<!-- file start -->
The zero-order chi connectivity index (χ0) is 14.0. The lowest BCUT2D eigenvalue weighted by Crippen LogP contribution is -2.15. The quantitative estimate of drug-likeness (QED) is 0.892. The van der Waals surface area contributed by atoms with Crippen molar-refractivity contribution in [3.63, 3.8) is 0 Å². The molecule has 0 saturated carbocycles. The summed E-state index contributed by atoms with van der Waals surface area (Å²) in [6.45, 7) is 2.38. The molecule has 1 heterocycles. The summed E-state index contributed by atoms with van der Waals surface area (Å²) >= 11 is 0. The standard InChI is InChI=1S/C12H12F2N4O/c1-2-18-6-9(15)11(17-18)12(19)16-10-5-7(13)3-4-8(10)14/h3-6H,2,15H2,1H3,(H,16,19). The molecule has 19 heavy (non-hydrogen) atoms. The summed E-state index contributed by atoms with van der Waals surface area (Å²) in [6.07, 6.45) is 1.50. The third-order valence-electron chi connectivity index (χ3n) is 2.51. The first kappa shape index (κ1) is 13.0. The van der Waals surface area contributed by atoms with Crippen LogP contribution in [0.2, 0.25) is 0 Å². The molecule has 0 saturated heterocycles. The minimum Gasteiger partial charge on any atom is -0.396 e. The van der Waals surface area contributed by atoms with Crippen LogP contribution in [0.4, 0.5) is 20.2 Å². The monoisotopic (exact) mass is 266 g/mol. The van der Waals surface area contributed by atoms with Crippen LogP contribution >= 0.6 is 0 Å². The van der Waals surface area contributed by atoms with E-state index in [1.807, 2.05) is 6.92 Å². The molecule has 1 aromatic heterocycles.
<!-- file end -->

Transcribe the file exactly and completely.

The zero-order chi connectivity index (χ0) is 14.0. The lowest BCUT2D eigenvalue weighted by Crippen LogP contribution is -2.15. The quantitative estimate of drug-likeness (QED) is 0.892. The van der Waals surface area contributed by atoms with Crippen molar-refractivity contribution in [3.63, 3.8) is 0 Å². The molecule has 0 saturated carbocycles. The summed E-state index contributed by atoms with van der Waals surface area (Å²) in [6.45, 7) is 2.38. The molecule has 1 heterocycles. The summed E-state index contributed by atoms with van der Waals surface area (Å²) >= 11 is 0. The standard InChI is InChI=1S/C12H12F2N4O/c1-2-18-6-9(15)11(17-18)12(19)16-10-5-7(13)3-4-8(10)14/h3-6H,2,15H2,1H3,(H,16,19). The molecule has 19 heavy (non-hydrogen) atoms. The summed E-state index contributed by atoms with van der Waals surface area (Å²) in [6.07, 6.45) is 1.50. The third-order valence-electron chi connectivity index (χ3n) is 2.51. The first kappa shape index (κ1) is 13.0. The van der Waals surface area contributed by atoms with Crippen LogP contribution in [0.2, 0.25) is 0 Å². The molecule has 0 saturated heterocycles. The minimum Gasteiger partial charge on any atom is -0.396 e. The van der Waals surface area contributed by atoms with Crippen LogP contribution in [0.4, 0.5) is 20.2 Å². The monoisotopic (exact) mass is 266 g/mol. The van der Waals surface area contributed by atoms with Crippen LogP contribution >= 0.6 is 0 Å². The van der Waals surface area contributed by atoms with E-state index in [1.807, 2.05) is 6.92 Å². The molecule has 1 aromatic heterocycles.